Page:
Research has also found that eating family meals together during your child’s teenager years was associated with lasting positive effects in the quality of their diet during their young adult life. The study highlighted that adolescents who had grown up in households with regular family meal times were shown to consume more fruit, dark green vegetables and other key nutrients and drank less soft drinks than those who did not.

Parents play a primary role in influencing children’s eating patterns through their own eating behaviours and attitudes about foods. A learning environment is created when a child sits down to a shared meal and watches their siblings or parents eating and enjoy different foods, this in turn, influences and develops their own food habits and preferences.

Some ideas on getting some family time:

Get them involved: Cooking with your children can be a great way to get them interested in food and healthy eating habits. Children feel confident with plenty of praise, plus they are more likely to eat foods they have helped make.

Encourage family time: meal time can not only boost your family’s health it can also drive family conversation, incentives to plan the next meal together, and is the perfect platform for parents to model good manners and behaviours.

Chop it up: Cutting up fruit and vegetables into snack sized portions boosts children’s intake of these foods.

Be their role model: Children do by seeing – parents should act as role models and demonstrate good eating behaviours. If parents consume fresh fruit and vegetables, children establish their own health dietary habits.

Fishy business: The long and the short of it!

Fishy business: The long and the short of it!


What’s the first thing that comes to mind when I say omega 3?

Fish oil capsules…you are (half) right…

Omega- 3 fatty acids are a class of polyunsaturated fatty acids and its consumption has numerous health benefits. A key health benefit is in reducing the risk of cardiovascular disease.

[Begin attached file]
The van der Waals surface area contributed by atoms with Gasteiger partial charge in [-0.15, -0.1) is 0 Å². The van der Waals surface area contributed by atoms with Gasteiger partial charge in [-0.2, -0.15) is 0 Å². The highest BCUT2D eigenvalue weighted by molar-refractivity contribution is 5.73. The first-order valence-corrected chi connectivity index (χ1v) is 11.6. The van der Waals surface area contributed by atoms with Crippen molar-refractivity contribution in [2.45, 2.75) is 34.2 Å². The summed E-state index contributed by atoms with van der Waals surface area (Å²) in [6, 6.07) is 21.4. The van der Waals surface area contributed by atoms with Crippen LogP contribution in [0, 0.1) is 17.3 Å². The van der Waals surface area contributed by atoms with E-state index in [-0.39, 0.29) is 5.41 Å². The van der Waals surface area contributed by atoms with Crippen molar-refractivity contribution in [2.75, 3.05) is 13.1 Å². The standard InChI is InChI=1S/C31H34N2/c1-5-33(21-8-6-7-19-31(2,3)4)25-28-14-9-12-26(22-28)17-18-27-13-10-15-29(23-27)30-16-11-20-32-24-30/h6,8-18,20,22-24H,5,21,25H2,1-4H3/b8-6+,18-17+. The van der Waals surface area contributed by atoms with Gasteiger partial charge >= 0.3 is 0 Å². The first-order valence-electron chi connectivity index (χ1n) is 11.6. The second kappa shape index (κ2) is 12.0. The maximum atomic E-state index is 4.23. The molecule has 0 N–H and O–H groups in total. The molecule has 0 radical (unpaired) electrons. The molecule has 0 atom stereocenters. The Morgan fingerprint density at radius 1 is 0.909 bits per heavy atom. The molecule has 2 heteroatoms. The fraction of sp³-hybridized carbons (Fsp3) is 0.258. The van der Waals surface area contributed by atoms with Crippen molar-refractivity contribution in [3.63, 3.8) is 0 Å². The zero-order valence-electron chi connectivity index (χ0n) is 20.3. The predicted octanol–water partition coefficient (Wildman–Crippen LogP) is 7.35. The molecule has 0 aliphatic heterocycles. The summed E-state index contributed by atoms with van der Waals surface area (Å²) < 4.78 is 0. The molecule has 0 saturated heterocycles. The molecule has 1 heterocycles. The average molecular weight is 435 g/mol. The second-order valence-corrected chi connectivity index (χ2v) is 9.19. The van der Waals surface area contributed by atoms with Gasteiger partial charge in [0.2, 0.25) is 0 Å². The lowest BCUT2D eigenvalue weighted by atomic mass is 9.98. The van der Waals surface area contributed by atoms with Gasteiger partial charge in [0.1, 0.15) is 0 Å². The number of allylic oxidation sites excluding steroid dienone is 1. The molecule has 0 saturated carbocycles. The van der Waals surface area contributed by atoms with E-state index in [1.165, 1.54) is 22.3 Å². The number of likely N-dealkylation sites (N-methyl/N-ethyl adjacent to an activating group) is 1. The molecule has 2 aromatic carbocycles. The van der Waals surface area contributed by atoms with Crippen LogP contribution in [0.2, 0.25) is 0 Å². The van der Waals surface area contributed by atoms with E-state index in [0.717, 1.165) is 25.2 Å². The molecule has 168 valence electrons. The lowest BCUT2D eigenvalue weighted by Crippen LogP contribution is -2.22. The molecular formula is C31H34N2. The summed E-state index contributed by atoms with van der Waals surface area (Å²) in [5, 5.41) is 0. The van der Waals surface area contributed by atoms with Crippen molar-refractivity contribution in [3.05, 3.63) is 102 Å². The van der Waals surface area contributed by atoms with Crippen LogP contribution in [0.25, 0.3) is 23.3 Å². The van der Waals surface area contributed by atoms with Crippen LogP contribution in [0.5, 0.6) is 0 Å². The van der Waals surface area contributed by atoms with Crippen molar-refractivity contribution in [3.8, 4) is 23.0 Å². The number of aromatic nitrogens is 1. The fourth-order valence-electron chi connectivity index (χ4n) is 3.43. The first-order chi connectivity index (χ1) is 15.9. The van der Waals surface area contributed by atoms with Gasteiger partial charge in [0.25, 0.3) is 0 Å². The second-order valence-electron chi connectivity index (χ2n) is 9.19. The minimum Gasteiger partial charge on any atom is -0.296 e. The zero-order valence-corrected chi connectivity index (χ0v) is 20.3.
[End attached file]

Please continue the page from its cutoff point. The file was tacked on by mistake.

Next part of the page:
There are 2 types of omega-3 fatty acids:

Long chain marine type – DHA and EPA, obtained from foods such as seafood, fish and eggs.
Short chain plant type- ALA, from sources like canola oil, flaxseeds, walnuts, dark leafy vegetables like spinach and chia seeds.

Your body needs both types of omega-3 when it comes to protection against cardiovascular disease. It is recommended that you consume 2g of plant based ALA per day for heart health benefits. A handful (~30g) of walnuts provides 3g of ALA! Research has shown that it is the long chain omega 3 fatty acids that have potent anti-inflammatory effects in the body. A diet high in oily fish not only provides omega-3 fatty acids (EPA and DHA) but is a healthy source of protein and other nutrients.

The New Zealand Heart Foundation recommends consuming mostly oily fish such as salmon, mackerel, herring and tuna twice a week which is equivalent to consuming approximately 500mg EPA+DHA per day. Since the body converts only a small amount of plant based ALA into EPA and DHA, individuals who don’t eat fish or seafood, are recommended to increase their intake of plant based omega-3 to benefit from this heart friendly nutrient.